My Pop Life #179 : One Drop – Bob Marley & The Wailers

One Drop   –   Bob Marley & The Wailers

“What’s your favourite Bob Marley song?”  asked Chris.

It is a legitimate question I think.  It was the early afternoon of a North London autumn day in 1997.   Paulette & Beverley Randall had accompanied Jenny and myself to visit a new baby in NW6 : Jemima, first daughter of :  Chris Skala and Emma who had met at Paulette’s legendary Club 61 event which convened regularly for vodka, music and slow dancing (see My Pop Life #60) and they had danced together, chatted, kissed, wooed and then <swoon> married in Lauderdale House, Waterlow Park in the summer of 1993.   Chris – who it should be noted is an American (guvner) – had invited me to his stag night earlier in ’93.  Where it was and what we did I simply cannot recall due to the excessive intake of alcoholic beverages and marijuana.

Beverley, Paulette & Jenny 1997

But here we were in his flat where the new baby was being oohed and aahed over but where Chris was diligently aware of his DJ-ing duties.

“C’mon Ralphie.  Favourite Bob Marley song?”

I flicked mentally through my Bob Marley albums.  I think there were three :  Exodus, Live ! (at the Lyceum in 1975: which all white people owned – it was a law) and Legend – aka The Greatest Hits, which Jenny had brought with her when she moved into Archway Road five years earlier.  We may have had another one – Kaya perhaps or Catch A Fire, but there were less than five.  In other words, not really enough to make an informed choice.  It struck me as a moment of weakness – which isn’t really fair, but that’s how it struck me anyway – like someone asking what my favourite Beatles song is and only having twenty songs in my head, all from the Red or Blue albums.   I think I said “Jamming” at the time, which was the truth – probably the best Bob Marley song.  The best meaning, as always, my favourite, at the time, because THE BEST doesn’t actually exist, it can only ever mean MY FAVOURITE.  But when you are young you always say THE BEST.  Because it goes without saying that your favourite is the best.

To be fair, I wasn’t a huge Bob Marley fan at that point in my life, but because I was with Paulette & Bev, whose parents were Jamaican, and who clearly represented, in my mind at least, and possibly my ears, the Jamaican Music Police I couldn’t possibly say that.  I just couldn’t because I sensed that my not being a huge Bob Marley fan was based on ignorance rather than on massive exposure and discerning judgement.  It is a feature of my intellectual and possibly over-educated friends (AND I INCLUDE MYSELF IN THIS GENERALISATION) that we will make strange musical and cultural judgements which are not based on knowledge but on some other odd refraction of the universe which manifests itself as a kind of pyramid of taste which we then climb.  Indeed, many of these cultural discernments are passed around the cognoscenti, whether educated or not, as a kind of badge of knowledge.  If you state, for example, that you prefer Motown to Stax, you will lose points.  If you prefer pop music to New Orleans R’n’B you will lose points.  If you prefer The Blue Danube by Johann Strauss (My Pop Life #157) to Mahler’s 8th Symphony you will lose points.   Lou Reed beats Gilbert O’Sullivan.  Charlie Parker beats Stan Getz.  And Burning Spear beats Bob Marley.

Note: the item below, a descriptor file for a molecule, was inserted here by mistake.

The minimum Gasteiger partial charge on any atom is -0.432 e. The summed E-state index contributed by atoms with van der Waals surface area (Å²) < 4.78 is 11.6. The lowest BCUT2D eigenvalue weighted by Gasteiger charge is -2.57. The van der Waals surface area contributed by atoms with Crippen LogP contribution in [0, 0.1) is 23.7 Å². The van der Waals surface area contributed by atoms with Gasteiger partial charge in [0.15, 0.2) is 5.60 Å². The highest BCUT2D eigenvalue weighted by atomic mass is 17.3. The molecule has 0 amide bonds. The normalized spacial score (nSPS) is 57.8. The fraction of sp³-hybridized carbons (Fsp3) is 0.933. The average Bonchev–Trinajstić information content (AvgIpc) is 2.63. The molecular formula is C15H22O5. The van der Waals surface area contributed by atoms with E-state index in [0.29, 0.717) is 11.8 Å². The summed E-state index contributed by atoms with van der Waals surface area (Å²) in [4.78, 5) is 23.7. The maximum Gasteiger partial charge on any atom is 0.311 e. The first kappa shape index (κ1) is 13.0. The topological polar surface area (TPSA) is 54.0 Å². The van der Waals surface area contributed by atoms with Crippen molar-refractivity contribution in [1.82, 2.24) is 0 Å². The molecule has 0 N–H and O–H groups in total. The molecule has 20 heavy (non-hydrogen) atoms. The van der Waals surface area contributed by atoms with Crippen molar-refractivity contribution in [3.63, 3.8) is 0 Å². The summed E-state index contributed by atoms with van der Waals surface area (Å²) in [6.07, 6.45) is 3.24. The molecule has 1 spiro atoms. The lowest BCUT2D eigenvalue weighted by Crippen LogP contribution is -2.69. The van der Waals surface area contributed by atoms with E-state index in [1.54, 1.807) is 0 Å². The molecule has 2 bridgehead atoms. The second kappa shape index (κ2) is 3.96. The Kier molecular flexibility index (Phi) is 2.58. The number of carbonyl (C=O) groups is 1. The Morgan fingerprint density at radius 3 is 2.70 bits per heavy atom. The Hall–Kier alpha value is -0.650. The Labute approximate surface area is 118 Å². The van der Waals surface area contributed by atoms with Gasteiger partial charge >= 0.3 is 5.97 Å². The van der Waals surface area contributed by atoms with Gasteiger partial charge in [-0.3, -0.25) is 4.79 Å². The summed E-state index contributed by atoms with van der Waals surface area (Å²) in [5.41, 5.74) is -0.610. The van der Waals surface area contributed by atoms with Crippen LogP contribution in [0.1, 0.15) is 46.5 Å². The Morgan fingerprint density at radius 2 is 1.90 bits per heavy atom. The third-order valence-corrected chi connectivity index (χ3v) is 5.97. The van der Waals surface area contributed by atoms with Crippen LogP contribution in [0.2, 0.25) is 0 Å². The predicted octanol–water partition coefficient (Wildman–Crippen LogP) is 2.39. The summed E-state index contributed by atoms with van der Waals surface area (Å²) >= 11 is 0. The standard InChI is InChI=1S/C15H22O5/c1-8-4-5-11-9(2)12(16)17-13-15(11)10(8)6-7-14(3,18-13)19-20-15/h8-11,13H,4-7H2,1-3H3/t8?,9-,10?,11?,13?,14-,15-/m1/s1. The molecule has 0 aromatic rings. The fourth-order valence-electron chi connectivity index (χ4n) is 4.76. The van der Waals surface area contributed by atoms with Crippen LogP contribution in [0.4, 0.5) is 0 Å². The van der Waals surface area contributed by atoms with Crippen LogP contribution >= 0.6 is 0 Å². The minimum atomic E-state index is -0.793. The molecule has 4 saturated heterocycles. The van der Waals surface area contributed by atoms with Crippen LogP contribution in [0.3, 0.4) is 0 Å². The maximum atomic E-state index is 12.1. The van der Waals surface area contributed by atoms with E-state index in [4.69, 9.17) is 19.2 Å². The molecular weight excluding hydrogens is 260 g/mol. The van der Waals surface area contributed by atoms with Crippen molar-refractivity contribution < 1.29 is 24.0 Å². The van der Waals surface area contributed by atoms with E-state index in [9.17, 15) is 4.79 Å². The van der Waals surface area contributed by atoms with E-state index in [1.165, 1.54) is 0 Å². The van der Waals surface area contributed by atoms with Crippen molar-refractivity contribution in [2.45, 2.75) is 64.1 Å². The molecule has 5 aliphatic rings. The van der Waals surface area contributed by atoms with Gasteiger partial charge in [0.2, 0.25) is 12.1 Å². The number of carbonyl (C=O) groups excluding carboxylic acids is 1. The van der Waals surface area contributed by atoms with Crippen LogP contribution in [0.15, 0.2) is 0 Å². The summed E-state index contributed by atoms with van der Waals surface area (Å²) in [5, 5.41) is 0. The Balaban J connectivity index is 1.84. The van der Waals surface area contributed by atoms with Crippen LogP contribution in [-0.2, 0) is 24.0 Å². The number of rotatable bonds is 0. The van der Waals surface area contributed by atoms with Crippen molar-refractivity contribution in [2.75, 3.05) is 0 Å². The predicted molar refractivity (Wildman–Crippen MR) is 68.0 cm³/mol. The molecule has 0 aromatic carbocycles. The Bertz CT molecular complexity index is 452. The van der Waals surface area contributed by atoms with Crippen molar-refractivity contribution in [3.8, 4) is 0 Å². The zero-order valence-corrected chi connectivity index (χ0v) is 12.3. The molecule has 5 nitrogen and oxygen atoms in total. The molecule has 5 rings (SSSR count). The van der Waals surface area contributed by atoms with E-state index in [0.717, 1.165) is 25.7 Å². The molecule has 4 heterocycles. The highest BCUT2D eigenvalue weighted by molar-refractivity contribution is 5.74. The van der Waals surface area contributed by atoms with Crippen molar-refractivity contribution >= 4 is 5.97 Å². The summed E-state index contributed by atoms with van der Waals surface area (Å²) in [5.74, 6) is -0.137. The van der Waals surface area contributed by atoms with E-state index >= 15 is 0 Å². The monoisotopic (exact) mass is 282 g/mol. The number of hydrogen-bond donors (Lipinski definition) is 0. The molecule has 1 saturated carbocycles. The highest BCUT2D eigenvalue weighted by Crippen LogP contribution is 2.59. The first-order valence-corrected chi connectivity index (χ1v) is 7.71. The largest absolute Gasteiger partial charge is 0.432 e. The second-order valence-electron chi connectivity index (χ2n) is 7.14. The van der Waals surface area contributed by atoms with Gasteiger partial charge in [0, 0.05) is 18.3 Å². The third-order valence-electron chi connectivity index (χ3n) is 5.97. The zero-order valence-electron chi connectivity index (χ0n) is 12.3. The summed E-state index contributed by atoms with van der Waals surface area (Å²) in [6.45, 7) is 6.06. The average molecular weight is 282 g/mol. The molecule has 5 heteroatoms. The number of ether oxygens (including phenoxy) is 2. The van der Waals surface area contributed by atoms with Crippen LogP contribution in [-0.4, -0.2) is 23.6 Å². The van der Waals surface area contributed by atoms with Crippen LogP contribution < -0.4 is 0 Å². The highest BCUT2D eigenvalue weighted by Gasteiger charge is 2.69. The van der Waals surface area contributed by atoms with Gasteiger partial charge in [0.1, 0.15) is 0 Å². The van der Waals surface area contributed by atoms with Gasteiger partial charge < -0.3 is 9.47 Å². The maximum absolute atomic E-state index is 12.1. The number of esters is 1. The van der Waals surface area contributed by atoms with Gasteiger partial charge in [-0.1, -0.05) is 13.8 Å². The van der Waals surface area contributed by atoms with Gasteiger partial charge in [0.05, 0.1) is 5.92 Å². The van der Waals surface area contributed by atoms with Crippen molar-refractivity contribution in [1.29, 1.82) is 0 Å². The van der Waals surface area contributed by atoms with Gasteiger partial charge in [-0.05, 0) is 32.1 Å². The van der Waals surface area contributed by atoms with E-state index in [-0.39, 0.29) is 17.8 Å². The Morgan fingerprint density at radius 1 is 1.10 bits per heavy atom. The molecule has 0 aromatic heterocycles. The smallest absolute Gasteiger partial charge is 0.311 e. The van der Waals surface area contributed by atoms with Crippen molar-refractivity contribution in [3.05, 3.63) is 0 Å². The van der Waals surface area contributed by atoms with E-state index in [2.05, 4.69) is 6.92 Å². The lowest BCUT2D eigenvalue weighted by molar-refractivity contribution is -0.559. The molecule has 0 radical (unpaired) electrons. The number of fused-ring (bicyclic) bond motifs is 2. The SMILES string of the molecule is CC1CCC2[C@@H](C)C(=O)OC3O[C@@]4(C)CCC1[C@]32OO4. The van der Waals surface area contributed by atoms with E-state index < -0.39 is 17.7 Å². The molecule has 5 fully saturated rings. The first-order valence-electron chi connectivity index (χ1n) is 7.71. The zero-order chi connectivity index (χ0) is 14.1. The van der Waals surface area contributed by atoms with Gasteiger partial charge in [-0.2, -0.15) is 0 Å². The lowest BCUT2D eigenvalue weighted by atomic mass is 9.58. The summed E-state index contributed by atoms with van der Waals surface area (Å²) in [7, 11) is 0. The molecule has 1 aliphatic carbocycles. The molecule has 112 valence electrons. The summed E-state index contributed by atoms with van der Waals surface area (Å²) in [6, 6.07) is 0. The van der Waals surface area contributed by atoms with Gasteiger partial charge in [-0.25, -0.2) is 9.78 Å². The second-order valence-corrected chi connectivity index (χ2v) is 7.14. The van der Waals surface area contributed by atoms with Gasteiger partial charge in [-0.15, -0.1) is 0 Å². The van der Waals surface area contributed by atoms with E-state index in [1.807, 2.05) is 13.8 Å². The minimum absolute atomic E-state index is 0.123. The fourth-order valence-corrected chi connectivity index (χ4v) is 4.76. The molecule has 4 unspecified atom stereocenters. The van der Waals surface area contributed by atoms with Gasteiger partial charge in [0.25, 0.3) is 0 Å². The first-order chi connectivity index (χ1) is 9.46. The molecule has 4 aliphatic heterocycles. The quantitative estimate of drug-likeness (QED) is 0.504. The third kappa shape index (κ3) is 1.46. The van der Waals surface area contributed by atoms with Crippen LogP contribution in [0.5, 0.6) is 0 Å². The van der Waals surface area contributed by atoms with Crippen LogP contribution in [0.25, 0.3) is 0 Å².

I think it is an invisible race to an invisible point.  A refined narrowing of the portal of acceptance where popularity somehow disqualifies the artist from the ultimate pinnacle of art.  For only the cognoscenti can see, or hear, the genius that is true art.  Not all the masses who buy the song because it’s catchy – what do they know for fuck’s sake?  No, the best kind of music is always a little bit secret, a little bit of an acquired taste, only for the in-crowd, the connoisseur, the adept.   And really only for the young.  As I have aged I have ditched this poverty disguised as philosophy and gone back to Strauss, Stan Getz and Marley, loved Motown all over again, and been proud to acknowledge that yes, I am and have always been, a pop tart.  No such thing as Guilty Pleasures. Just pleasures.

Battersea Park, 1977

I have also realised that it is all right to say “I don’t know” when asked a question of any kind.  When I was 30-something it was simply illegal to say I don’t know at any point, because of course all young people know everything, and to acknowledge that one of you perhaps has a gap somewhere or simply hasn’t acquired that piece of knowledge yet is tantamount to social suicide, from which there is no recovery, or at least, let’s face it, an extremely long road uphill.  It’s too humiliating.  And maybe this is only true of men, those of us who use a specialised area of knowledge as our castle, our control-space where most people will defer to us because they haven’t put the hours in and built the encyclopedic walls.  And to have a Bob Marley-sized hole in the battlements is a weakness, as I originally experienced it.  Of course you can always say “I don’t care” but a) that is a lie, and b) that is even weaker in most cases.  Unless you have no desire to specialise, no desire to have any power or control over anything, in which case you are not being entirely honest with us are you?